I attended the annual NASSCOM Technology conference on 14th December in Delhi. This is the 3rd NASSCOM conference I'm attending. This was by far the best NASSCOM conference.
Except one or two, all speakers were "doers". They shared their experiential knowledge. There were no professional keynote speakers or consultants who, at best, have 2nd-hand knowledge.
When the day ended, I was glad I was there.
The best session was "Taming the Rush: e-commerce Technology strategies". Panel members were:
- Sanjay Mohan, Chief Technology Officer, Make My Trip
- Gaurav Gupta, VP Engineering, Snapdeal
- Dhruv Singhal, Solutions Architect, Amazon Internet Services Pvt ltd
- Puneet Goyal, VP engineering services, OYORooms
- Pushpinder Singh, CEO Travelkhana
A Nandini, VP Delivery of GlobalLogic, moderated the session extremely well. She sought out what happens at the background in handling heavy sales periods like Diwali (equivalent to Black-Friday sales in the West).
My notes from the session:
- Most of the traffic estimation is a black magic. They rely on numbers from their respective marketing department and their own estimates;
- What kills is not the traffic but the spike. (it aligns with my own experience in planning for annual filing in MCA21)
- Planning has to start early, even 3 or 4 months prior to these seasons;
- There are hardware optimizations (addition of servers, memory etc), and there are software optimizations. Not all pages will receive equal traffic. Identify the heavy traffic pages and optimize them, instead of entire system;
- Serve as much as possible from cache. Beware that this leads to a related issue—if you are serving content from a partner site (like prices of a product from a partner), then at the time of checkout the prices will differ from the listed price. This might lead to customer dissatisfaction;
- Not all bots are bad. Some bots will be from your partner sites. Identify those bots and route them to a separate server. Throttle them if needed;
- Build circuit-breakers. Instead of slowing down the entire system, it is better to serve certain high value customers (or services) well;
- Build real-time monitoring systems;
- Inform and take along your partners. You can scale as much as you want, but if partners don't scale then it might affect your sale (applicable if you drive the sale);
- In case your partners are the primary drivers (like Airlines for Make My Trip), you need to have monitoring systems that can alert quickly.
- Use 3rd party tools like WAF which can identify and handle attacks. Bring in machine learning to build models that can identify attack bots;
- Use micro-services architecture. Split your system into independent line of work without affecting other lines of business;
- If you run the system in your own data-center, factors differ. You don't have endless elasticity;
- Every year business changes. Just because you were able to handle spike one year doesn't mean you will handle the traffic next year too. You need to constantly watch your system and optimize continuously.
Another excellent session was presented by Cynthia Srinivas & Soumendra Daas of Intuit. They talked about their experience in migrating their monolithic application to cloud. I got so immersed, I didn't take much notes.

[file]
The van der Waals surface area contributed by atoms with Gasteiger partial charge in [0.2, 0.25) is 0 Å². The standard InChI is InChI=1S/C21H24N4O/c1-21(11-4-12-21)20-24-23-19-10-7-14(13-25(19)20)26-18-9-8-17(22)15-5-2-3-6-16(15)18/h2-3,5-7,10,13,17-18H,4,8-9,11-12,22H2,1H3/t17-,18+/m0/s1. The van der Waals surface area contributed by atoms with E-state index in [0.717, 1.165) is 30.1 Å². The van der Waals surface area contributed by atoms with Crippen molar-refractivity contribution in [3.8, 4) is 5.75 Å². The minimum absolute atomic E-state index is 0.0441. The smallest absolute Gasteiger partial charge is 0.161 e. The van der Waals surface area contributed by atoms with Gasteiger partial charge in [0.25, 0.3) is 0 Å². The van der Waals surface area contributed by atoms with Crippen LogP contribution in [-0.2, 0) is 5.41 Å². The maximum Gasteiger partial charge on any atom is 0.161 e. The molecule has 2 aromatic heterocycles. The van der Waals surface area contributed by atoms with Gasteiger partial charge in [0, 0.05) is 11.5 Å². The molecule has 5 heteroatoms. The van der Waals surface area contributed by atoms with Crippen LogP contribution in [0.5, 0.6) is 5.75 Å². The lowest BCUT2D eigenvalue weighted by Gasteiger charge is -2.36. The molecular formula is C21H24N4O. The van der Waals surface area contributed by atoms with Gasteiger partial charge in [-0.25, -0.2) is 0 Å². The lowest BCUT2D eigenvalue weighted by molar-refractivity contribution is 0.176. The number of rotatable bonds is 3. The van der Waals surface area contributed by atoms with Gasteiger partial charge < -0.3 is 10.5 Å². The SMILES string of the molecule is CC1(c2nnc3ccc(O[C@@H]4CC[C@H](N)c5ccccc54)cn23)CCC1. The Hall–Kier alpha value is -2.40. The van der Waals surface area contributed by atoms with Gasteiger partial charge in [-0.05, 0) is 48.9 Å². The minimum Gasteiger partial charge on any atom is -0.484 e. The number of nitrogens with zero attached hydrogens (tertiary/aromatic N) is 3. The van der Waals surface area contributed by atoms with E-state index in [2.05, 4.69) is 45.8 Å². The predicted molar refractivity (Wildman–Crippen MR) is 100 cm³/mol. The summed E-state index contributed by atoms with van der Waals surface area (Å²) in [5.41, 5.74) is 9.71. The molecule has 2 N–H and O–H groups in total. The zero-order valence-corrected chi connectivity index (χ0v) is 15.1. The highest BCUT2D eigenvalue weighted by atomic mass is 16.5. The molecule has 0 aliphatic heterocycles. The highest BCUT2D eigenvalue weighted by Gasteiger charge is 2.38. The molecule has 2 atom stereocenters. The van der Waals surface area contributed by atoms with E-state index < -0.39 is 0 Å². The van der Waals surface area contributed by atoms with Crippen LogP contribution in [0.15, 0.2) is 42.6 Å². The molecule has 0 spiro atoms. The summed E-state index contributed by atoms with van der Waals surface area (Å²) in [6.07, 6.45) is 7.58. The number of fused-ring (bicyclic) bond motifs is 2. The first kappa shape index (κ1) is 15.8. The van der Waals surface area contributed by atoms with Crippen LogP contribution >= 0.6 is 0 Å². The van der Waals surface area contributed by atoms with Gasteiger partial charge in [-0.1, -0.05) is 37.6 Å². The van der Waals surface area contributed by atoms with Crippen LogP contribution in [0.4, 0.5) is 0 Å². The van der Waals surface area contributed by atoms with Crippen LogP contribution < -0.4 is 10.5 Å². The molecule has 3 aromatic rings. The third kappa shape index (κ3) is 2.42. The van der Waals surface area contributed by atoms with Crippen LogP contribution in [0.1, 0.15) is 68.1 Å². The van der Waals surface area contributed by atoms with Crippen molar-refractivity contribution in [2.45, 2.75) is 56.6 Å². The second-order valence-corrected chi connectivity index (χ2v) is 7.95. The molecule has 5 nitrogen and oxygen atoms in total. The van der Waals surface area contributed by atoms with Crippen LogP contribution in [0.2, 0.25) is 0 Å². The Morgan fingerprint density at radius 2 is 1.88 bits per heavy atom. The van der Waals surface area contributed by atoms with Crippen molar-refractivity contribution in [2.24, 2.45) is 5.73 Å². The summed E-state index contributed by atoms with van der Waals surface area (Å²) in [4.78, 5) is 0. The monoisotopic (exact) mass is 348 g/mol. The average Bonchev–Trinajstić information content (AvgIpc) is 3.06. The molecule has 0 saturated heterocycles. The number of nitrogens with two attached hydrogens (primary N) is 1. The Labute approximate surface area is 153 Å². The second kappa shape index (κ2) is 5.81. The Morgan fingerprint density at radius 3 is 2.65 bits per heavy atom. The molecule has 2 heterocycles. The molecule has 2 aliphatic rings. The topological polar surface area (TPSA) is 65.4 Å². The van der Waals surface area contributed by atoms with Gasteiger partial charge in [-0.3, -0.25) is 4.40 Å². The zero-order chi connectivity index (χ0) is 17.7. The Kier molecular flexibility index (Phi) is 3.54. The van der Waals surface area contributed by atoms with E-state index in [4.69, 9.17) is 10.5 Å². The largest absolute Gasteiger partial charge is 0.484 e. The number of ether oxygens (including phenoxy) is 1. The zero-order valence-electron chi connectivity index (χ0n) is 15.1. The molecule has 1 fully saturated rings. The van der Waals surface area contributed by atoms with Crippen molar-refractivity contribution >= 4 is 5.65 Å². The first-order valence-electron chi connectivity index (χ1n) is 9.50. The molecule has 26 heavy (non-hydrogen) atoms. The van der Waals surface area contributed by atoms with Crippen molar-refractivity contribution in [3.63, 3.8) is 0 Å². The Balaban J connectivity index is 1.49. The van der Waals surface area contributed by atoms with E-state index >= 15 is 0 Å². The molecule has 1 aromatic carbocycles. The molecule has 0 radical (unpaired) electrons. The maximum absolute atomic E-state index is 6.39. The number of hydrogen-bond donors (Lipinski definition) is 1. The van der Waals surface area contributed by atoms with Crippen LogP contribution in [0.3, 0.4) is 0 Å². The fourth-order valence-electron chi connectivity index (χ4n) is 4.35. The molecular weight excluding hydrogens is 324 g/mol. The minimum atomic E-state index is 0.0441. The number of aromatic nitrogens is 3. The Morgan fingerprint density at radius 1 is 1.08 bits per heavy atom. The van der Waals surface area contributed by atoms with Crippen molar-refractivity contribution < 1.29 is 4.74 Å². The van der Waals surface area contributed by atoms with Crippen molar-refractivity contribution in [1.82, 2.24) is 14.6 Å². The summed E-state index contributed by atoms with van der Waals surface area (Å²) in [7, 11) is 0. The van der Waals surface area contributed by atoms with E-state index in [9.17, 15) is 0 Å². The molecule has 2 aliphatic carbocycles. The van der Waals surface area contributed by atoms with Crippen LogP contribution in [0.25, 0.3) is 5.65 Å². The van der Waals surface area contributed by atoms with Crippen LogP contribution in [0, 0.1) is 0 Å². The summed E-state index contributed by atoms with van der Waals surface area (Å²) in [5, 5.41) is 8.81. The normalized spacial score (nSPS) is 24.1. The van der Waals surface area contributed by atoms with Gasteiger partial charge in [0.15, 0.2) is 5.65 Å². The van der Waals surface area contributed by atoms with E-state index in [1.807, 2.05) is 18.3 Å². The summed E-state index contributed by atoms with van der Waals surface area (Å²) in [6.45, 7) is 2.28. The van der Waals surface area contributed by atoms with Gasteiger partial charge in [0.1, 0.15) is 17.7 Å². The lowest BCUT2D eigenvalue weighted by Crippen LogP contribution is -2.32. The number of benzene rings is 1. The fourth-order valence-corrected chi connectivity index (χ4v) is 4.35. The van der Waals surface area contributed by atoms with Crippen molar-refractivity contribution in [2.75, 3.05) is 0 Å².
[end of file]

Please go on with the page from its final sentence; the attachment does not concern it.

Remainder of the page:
- Today's startups are born cloud-native. What about enterprises who have large business applications in-house?
- Define success metrics to measure after migration to cloud;
- Look at the post-migration status from customers, employees, and management (ex: no more capital expenses);
- Security considerations changes when you move to cloud from in-house hosting. In in-housing hosting, you may depend more on peripheral security. You may trust the traffic that passed through the firewall. You can't do so in cloud hosting;
- Security is not only about prevention of attack. It includes identifying attacks, alerting for attacks, and response mechanisms;
- You should have sweep mechanism to scan the infrastructure to identify unused infra and redeploy them.
There was a session by Viral Shah, co-creator of Julia language. Obviously, he tried to convince, Julia is the best language for data science.
He mentioned an interesting point. We, in software industry, have two language problem. You could write program fast or you could execute program fast. He mentioned that Julia solved this problem.
Note to self: learn Julia in the coming months.
Last of the interesting session was Challenges and Strategies for Mega Nation Building projects. Of course everyone was all praises for demonetization and all were in awe of the progress India is making and all (without a faintest sympathy to people dying while standing in queue and others losing their daily wages standing in queue).
But there was an insightful section of the session.
When we think of scale, we immediately think of Facebook, Google, and Twitter. But we forget IRCTC, Aadhar, and election. They are bigger than most of the systems that come to mind when we think of scale. We always discount the giant among us.
Even the best can improve. So there is one suggestion: they should arrange for a store room for attendees from outstation to keep their luggages safe.
Otherwise, this was a well arranged conference. Will definitely attend the next one.
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Notes from @nasscom Annual Technology Conference - 2016 by @jjude https://t.co/ygJVYrKR91 pic.twitter.com/1YujBZYqLy— Joseph Jude (@jjude) December 19, 2016